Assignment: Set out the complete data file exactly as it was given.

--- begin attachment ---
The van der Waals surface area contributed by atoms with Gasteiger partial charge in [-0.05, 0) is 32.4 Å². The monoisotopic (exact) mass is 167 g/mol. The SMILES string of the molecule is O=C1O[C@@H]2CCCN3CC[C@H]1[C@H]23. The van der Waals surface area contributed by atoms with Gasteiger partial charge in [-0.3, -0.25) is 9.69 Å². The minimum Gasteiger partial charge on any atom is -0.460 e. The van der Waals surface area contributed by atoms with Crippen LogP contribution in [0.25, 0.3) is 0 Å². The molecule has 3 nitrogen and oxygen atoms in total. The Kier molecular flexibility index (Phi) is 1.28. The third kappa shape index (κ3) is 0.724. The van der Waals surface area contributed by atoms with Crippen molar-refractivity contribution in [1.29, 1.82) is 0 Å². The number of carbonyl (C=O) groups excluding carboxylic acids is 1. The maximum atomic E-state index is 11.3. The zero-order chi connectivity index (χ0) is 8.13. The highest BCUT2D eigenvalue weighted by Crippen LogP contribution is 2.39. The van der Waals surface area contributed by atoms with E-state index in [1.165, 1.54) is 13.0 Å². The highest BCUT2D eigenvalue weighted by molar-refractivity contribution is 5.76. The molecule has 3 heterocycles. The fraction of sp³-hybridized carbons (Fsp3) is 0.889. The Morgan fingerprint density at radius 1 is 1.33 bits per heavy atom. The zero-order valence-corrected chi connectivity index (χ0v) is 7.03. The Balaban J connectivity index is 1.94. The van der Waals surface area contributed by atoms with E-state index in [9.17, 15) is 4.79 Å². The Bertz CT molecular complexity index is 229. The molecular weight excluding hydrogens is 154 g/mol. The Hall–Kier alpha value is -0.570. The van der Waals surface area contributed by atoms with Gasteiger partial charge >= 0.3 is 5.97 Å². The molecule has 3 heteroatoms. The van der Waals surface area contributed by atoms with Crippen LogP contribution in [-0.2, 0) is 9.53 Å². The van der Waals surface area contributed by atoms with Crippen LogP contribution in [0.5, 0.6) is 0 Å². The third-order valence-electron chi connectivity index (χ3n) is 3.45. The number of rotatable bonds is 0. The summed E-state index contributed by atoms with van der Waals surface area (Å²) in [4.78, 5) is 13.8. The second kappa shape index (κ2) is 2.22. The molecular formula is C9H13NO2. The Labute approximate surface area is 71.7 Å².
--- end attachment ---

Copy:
The van der Waals surface area contributed by atoms with Gasteiger partial charge in [-0.05, 0) is 32.4 Å². The monoisotopic (exact) mass is 167 g/mol. The SMILES string of the molecule is O=C1O[C@@H]2CCCN3CC[C@H]1[C@H]23. The van der Waals surface area contributed by atoms with Gasteiger partial charge in [-0.3, -0.25) is 9.69 Å². The minimum Gasteiger partial charge on any atom is -0.460 e. The van der Waals surface area contributed by atoms with Crippen LogP contribution in [0.25, 0.3) is 0 Å². The molecule has 3 nitrogen and oxygen atoms in total. The Kier molecular flexibility index (Phi) is 1.28. The third kappa shape index (κ3) is 0.724. The van der Waals surface area contributed by atoms with Crippen molar-refractivity contribution in [1.29, 1.82) is 0 Å². The number of carbonyl (C=O) groups excluding carboxylic acids is 1. The maximum atomic E-state index is 11.3. The zero-order chi connectivity index (χ0) is 8.13. The highest BCUT2D eigenvalue weighted by Crippen LogP contribution is 2.39. The van der Waals surface area contributed by atoms with E-state index in [1.165, 1.54) is 13.0 Å². The highest BCUT2D eigenvalue weighted by molar-refractivity contribution is 5.76. The molecule has 3 heterocycles. The fraction of sp³-hybridized carbons (Fsp3) is 0.889. The Morgan fingerprint density at radius 1 is 1.33 bits per heavy atom. The zero-order valence-corrected chi connectivity index (χ0v) is 7.03. The Balaban J connectivity index is 1.94. The van der Waals surface area contributed by atoms with E-state index in [9.17, 15) is 4.79 Å². The Bertz CT molecular complexity index is 229. The molecular weight excluding hydrogens is 154 g/mol. The Hall–Kier alpha value is -0.570. The van der Waals surface area contributed by atoms with Gasteiger partial charge >= 0.3 is 5.97 Å². The molecule has 3 heteroatoms. The van der Waals surface area contributed by atoms with Crippen LogP contribution in [-0.2, 0) is 9.53 Å². The van der Waals surface area contributed by atoms with Crippen LogP contribution in [0.5, 0.6) is 0 Å². The third-order valence-electron chi connectivity index (χ3n) is 3.45. The number of rotatable bonds is 0. The summed E-state index contributed by atoms with van der Waals surface area (Å²) in [4.78, 5) is 13.8. The second kappa shape index (κ2) is 2.22. The molecular formula is C9H13NO2. The Labute approximate surface area is 71.7 Å².